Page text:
When deciding which exchange to trade your cryptocurrency with, one of the most important things to consider is the fees involved. Initially introduced as a way to help process trades in a faster, more efficient way, cryptocurrency fees are now a staple in the trading world. So whether it’s bitcoin, ether, XRP, litecoin, or another cryptocurrency you’re looking to trade, be sure to check out Cryptowisser’s “Top 20 Crypto Exchanges With Lowest Fees” list which is updated every hour, so you won’t miss a beat.
Evolution of Fees
According to many experts in the fields of finance and economics, cryptocurrency trading fees were never part of the bitcoin developer Satoshi Nakamoto’s original plan (Not that the pseudonymous person/group admit many of their plans publicly). In 2008 he set out to create a corruption-proof digital currency which users could trust completely as the typical middle man in such transactions i.e banks had been cut out. The almost unfathomable growth of bitcoin in the last twelve years led to much longer waits for trades to be added to the blockchain, which in turn led to the introduction of fees in order for users to speed the process up. Somewhat predictably with over 17 million bitcoins in circulation everyone wants to speed the process up, which means fees are now prevalent on most exchanges.
When trading bitcoin and other cryptocurrencies nowadays, as well as the price of the bitcoin itself, there can be many fees to consider. The three most common fees that you’ll find across most exchanges are Maker, Taker and withdrawal.
Simply put, Maker fees are imposed for creating an order, Taker fees for completing somebody else’s order (or taking the deal) and withdrawal fees for withdrawing funds. You can find comparison charts for these fees both individually and collectively on Cryptowisser.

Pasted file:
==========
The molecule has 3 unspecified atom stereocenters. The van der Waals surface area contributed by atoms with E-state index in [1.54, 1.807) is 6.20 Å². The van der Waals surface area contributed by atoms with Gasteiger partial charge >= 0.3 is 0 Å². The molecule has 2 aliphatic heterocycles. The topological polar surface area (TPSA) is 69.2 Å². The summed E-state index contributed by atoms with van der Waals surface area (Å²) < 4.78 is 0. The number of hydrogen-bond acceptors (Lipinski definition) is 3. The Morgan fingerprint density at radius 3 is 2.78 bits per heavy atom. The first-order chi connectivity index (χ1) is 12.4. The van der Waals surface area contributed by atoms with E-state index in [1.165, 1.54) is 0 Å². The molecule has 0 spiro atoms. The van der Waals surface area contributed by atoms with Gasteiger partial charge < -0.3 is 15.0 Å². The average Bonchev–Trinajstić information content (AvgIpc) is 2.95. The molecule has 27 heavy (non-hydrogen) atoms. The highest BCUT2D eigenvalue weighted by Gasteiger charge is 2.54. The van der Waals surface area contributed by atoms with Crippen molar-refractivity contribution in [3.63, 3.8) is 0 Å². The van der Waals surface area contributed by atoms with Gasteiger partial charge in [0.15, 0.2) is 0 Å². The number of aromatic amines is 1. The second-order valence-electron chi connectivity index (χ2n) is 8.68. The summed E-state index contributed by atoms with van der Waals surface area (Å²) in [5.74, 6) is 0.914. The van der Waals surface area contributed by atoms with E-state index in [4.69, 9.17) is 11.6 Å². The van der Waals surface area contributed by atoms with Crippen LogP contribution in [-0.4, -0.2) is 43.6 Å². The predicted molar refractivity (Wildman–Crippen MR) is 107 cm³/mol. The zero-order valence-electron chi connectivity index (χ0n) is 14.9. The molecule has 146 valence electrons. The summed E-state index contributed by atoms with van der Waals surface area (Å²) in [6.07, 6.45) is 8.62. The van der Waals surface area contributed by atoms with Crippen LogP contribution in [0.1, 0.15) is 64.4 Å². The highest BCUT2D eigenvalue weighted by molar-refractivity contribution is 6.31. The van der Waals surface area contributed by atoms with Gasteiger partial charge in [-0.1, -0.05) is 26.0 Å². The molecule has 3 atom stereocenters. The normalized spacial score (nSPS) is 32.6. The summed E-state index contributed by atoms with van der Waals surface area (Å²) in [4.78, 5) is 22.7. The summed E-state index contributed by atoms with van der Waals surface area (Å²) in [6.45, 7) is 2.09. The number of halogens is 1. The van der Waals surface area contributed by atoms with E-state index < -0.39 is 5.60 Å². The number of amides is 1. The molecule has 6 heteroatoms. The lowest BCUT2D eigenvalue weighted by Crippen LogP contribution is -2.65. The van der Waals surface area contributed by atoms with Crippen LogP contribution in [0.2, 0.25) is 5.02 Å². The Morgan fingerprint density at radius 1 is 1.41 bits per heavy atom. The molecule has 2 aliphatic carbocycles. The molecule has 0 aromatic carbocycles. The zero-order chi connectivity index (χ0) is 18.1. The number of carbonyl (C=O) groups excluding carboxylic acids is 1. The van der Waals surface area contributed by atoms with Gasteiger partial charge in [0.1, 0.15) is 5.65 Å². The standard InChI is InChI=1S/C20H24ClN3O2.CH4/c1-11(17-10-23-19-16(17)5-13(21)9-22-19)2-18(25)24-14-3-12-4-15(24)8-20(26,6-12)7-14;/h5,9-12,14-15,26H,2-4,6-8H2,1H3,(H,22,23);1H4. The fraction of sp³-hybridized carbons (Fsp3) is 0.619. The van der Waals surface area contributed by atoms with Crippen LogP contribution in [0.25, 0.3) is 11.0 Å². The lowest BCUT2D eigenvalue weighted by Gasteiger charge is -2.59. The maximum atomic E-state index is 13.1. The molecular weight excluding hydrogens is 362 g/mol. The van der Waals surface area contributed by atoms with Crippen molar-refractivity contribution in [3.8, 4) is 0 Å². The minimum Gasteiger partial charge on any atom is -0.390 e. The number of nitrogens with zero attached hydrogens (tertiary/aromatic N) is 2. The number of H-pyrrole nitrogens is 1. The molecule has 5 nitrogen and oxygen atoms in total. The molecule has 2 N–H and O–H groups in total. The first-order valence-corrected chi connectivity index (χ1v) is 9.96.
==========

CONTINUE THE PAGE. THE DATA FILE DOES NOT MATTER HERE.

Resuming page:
Why are some CryptoCurrency fees higher than others?
Cryptocurrency exchange fees are typically calculated in two ways: A flat rate per trade or a percentage of the monthly trading volume for an account. Most exchanges now use the latter form, due to it’s more dynamic nature. In both instances a tier-based structure is used to determine the fees based on the size of the transaction. Fees are traditionally set by the different cryptocurrency providers, however as waiting time for trades to be completed has increased, due to the increasing number of trades, many wallets have incorporated their own pay structures, in order to process trades quicker. As competition continues to increase, cryptocurrency exchange fees are constantly evolving and changing, so it’s important to keep your finger on the pulse, even after you’ve chosen your initial exchange.
Choosing an exchange based on fees
While the innately business savvy among us would naturally veer towards exchanges with the lowest fees, it can often actually make sense to choose those who charge more for cryptocurrency trading. As mentioned previously, the fees are in place to help users jump the queue in terms of waiting for trades to be added to the blockchain, so it can sometimes be wiser to choose an exchange with a higher fee in order to close trade deals more quickly. Secondly paying higher fees provides users with a sense of security, as it ensures that transactions can be confirmed quickly to avoid any stress caused by uncertainty. So if you feel like you’re now ready to start trading, check out the top 20 list on Cryptowisser, where you’ll find exchanges ranked in order by Taker, Maker and withdrawal fees as well view deposit methods, number of cryptocurrencies accepted and user ratings for each exchange-listed.